It is not easy to be a rock climber in the Rockies. Our climate, with its six months of winter - and then some if you want it - is better suited to ice tools and skis than it is to chalk and sticky rubber. But with some cunning and perseverance, and a willingness to suffer a bit, it is possible to rock climb here from March through October. Mind you, it is not always comfortable: puffy jackets for belays, shake-and-warms for chalk bags and even cliff-side fires are all standard fare during the long shoulder seasons, and are not unheard of even in high summer. However, it is deeply satisfying to crimp and knee-drop one's way to a redpoint with flurries swirling all around. And there is nothing like suffering a bit to make one appreciate the occasional treat of pulling down in a t-shirt, with bright spring sunshine reflecting off of the snow.
There is more to early-season rock climbing than simply walking up to the crag in sandals and starting to crank. For example, approaching the aptly named Dust Bowl requires biking and hiking through slush and mud. Photo: Rich Akitt.
Timing is also crucial. For once sleeping in is a virtue, as you want the day to warm up before heading out. Photo: Rich Akitt.
Early-season rock climbing means lowering your standards, both difficulty and quality-wise. As the saying goes, in Alberta you cannot argue with rock climbing in the sun.
It might be a choss pile, but it sure is fun. Ross Suchy trying not to rip holds off in the Dust Bowl. Photo: Rich Akitt.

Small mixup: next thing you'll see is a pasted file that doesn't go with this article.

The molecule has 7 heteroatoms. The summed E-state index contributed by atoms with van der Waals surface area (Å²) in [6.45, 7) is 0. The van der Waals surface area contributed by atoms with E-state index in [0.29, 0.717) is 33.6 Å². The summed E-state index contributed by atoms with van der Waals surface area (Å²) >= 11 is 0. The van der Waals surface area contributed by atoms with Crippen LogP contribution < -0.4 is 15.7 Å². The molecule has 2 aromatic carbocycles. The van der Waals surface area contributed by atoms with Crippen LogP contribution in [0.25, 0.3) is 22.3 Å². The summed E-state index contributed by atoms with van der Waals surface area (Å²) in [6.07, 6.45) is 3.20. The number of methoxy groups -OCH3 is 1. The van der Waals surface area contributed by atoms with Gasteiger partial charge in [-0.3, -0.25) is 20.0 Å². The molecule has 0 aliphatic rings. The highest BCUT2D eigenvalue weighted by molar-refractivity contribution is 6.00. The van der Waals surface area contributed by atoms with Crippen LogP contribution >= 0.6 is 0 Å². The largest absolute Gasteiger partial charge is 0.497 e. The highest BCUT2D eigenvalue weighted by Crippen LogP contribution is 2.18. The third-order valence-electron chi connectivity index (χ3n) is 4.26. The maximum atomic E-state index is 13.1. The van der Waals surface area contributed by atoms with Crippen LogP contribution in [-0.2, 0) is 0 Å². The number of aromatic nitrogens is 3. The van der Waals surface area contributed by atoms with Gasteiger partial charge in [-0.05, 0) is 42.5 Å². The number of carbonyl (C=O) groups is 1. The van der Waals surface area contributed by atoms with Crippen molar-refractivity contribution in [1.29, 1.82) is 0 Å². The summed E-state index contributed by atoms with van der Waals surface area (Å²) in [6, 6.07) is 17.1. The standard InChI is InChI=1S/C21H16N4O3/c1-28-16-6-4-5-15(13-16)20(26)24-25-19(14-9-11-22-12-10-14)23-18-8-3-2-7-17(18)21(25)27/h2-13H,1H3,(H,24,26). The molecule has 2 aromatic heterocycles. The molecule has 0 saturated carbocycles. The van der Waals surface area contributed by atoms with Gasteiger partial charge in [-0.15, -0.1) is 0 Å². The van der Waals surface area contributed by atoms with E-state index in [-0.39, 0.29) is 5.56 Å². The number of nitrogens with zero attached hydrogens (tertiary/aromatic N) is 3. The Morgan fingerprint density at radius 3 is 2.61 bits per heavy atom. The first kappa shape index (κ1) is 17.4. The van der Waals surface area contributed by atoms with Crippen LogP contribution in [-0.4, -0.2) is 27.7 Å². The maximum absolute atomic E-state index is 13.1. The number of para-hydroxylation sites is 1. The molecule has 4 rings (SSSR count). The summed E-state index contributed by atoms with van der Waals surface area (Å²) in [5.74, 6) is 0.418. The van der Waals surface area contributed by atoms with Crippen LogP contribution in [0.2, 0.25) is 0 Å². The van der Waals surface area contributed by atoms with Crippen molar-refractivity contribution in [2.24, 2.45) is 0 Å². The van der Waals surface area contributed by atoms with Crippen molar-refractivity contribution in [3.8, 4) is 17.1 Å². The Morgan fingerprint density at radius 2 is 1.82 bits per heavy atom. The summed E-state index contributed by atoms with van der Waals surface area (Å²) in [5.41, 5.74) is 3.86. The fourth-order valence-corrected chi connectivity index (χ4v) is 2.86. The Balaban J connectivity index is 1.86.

By the time April rolls around I am usually sick of ice climbing. Not that there is not any ice left, quite the contrary. Sure, the lower-elevation and/or south-facing stuff might be falling apart, but high in shady places there is still plenty of good ice to be had. No, it is just that by this time I have been ice climbing for close to six months, and unless there is something really special on offer, I would rather play on the rocks or in the snow.
So why go ice climbing on Easter Monday? In a word (or two): fish of the day - or carpe diem if you are up on your Latin. The forecast looked too cool for rock, too warm for snow, but just right for ice on the Stanley Headwall. Having fun in the Rockies is largely about going with the flow, doing whatever the weather and conditions are best for at the moment (and sometime this might be staying home!). We had our eye on one of the more obscure mixed lines on the Headwall, but this late in the season it turned out to be was thinly snowed up frozen crud. To salvage what by then had turned into a bluebird day, we bumped over to the classic Suffer Machine.
I am not sure if it is out respect for tradition or merely laziness that no one has bothered to replace the rusty, hangerless bolts at the crux, though I suppose locking off and cinching wired nuts over ancient studs has a certain retro charm about it. Before long we were through the rock and surfing the endless frozen waves high above a still, empty valley. To top it off, the snow in the shade was still fluffy when we headed down, and even with heavy ice-climbing packs the skiing was a blast. It had been a good weekend.
Juan Henriquez approaching Suffer Machine.
The original mixed start to Suffer Machine, arguably the first major "it-don't-have-to-be-formed-to-be-formed" route in the Rockies. Photo: Juan Henriquez.
Juan Henriquez biting down on the crux...
... and surfing the sea of ice high on the route.
Best of all, when climbing on the Headwall, you even get to make some turns on the way out.